Molecular analysis of flies selected for aggressive behavior

Nat Genet. 2006 Sep;38(9):1023-31. doi: 10.1038/ng1864. Epub 2006 Aug 13.


Aggressive behavior is pervasive throughout the animal kingdom, and yet very little is known about its molecular underpinnings. To address this problem, we have developed a population-based selection procedure to increase aggression in Drosophila melanogaster. We measured changes in aggressive behavior in the selected subpopulations with a new two-male arena assay. In only ten generations of selection, the aggressive lines became markedly more aggressive than the neutral lines. After 21 generations, the fighting index increased more than 30-fold. Using microarray analysis, we identified genes with differing expression levels in the aggressive and neutral lines as candidates for this strong behavioral selection response. We tested a small set of these genes through mutant analysis and found that one significantly increased fighting frequency. These results suggest that selection for increases in aggression can be used to molecularly dissect this behavior.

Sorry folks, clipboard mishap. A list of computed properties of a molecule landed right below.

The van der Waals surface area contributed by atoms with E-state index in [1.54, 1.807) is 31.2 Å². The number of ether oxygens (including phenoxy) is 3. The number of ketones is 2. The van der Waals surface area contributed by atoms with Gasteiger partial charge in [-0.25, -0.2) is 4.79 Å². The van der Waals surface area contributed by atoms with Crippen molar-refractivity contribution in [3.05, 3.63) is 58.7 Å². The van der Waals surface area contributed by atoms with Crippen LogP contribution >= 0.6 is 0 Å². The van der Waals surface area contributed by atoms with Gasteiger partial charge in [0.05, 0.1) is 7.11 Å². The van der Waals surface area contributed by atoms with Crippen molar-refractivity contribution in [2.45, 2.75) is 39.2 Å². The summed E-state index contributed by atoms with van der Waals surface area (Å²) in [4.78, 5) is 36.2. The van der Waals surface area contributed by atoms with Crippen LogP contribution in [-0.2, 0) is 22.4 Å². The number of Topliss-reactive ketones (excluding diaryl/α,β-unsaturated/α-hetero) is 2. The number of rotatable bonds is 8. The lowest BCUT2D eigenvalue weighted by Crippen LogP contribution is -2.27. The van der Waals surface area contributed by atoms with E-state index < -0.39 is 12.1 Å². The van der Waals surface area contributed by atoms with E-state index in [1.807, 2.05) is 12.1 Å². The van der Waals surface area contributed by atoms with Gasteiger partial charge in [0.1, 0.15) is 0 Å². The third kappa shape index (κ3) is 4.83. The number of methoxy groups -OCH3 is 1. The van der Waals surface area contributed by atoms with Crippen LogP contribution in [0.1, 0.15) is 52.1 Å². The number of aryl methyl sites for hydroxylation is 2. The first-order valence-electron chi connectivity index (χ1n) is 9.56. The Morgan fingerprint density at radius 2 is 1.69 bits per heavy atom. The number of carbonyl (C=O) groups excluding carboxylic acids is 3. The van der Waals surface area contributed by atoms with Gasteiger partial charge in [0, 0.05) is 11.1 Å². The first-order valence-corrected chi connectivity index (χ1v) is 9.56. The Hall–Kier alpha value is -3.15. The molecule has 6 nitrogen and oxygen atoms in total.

Publication types

  • Comparative Study
  • Research Support, Non-U.S. Gov't
  • Research Support, U.S. Gov't, Non-P.H.S.

MeSH terms

  • Aggression*
  • Agonistic Behavior
  • Animals
  • Behavior, Animal*
  • DNA Mutational Analysis
  • Drosophila melanogaster / genetics
  • Drosophila melanogaster / physiology*
  • Male
  • Oligonucleotide Array Sequence Analysis
  • RNA / genetics
  • Selection, Genetic*


  • RNA

Associated data

  • GEO/GSM120838
  • GEO/GSM120858
  • GEO/GSM120859
  • GEO/GSM120860
  • GEO/GSM120861
  • GEO/GSM120862
  • GEO/GSM120863
  • GEO/GSM120864
  • GEO/GSM120865
  • GEO/GSM120866
  • GEO/GSM120867
  • GEO/GSM120868